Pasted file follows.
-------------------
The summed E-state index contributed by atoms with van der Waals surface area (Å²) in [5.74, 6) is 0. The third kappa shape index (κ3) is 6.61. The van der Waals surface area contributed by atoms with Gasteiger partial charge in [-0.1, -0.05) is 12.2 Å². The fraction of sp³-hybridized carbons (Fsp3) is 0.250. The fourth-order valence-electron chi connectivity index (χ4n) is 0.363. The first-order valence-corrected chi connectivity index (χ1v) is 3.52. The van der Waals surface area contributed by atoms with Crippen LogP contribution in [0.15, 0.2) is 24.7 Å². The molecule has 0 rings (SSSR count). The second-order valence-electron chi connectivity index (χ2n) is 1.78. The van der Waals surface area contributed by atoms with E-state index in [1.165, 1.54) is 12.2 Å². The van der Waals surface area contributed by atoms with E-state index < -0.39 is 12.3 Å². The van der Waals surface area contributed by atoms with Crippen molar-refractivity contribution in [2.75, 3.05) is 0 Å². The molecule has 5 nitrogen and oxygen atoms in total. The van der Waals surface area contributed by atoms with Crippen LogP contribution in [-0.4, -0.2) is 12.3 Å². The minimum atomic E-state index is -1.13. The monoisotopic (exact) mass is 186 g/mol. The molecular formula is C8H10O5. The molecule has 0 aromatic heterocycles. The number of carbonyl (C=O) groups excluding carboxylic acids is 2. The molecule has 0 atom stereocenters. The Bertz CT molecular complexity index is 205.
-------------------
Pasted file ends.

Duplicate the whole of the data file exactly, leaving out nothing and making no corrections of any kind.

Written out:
The summed E-state index contributed by atoms with van der Waals surface area (Å²) in [5.74, 6) is 0. The third kappa shape index (κ3) is 6.61. The van der Waals surface area contributed by atoms with Gasteiger partial charge in [-0.1, -0.05) is 12.2 Å². The fraction of sp³-hybridized carbons (Fsp3) is 0.250. The fourth-order valence-electron chi connectivity index (χ4n) is 0.363. The first-order valence-corrected chi connectivity index (χ1v) is 3.52. The van der Waals surface area contributed by atoms with Crippen LogP contribution in [0.15, 0.2) is 24.7 Å². The molecule has 0 rings (SSSR count). The second-order valence-electron chi connectivity index (χ2n) is 1.78. The van der Waals surface area contributed by atoms with E-state index in [1.165, 1.54) is 12.2 Å². The van der Waals surface area contributed by atoms with E-state index < -0.39 is 12.3 Å². The van der Waals surface area contributed by atoms with Crippen molar-refractivity contribution in [2.75, 3.05) is 0 Å². The molecule has 5 nitrogen and oxygen atoms in total. The van der Waals surface area contributed by atoms with Crippen LogP contribution in [-0.4, -0.2) is 12.3 Å². The minimum atomic E-state index is -1.13. The monoisotopic (exact) mass is 186 g/mol. The molecular formula is C8H10O5. The molecule has 0 aromatic heterocycles. The number of carbonyl (C=O) groups excluding carboxylic acids is 2. The molecule has 0 atom stereocenters. The Bertz CT molecular complexity index is 205.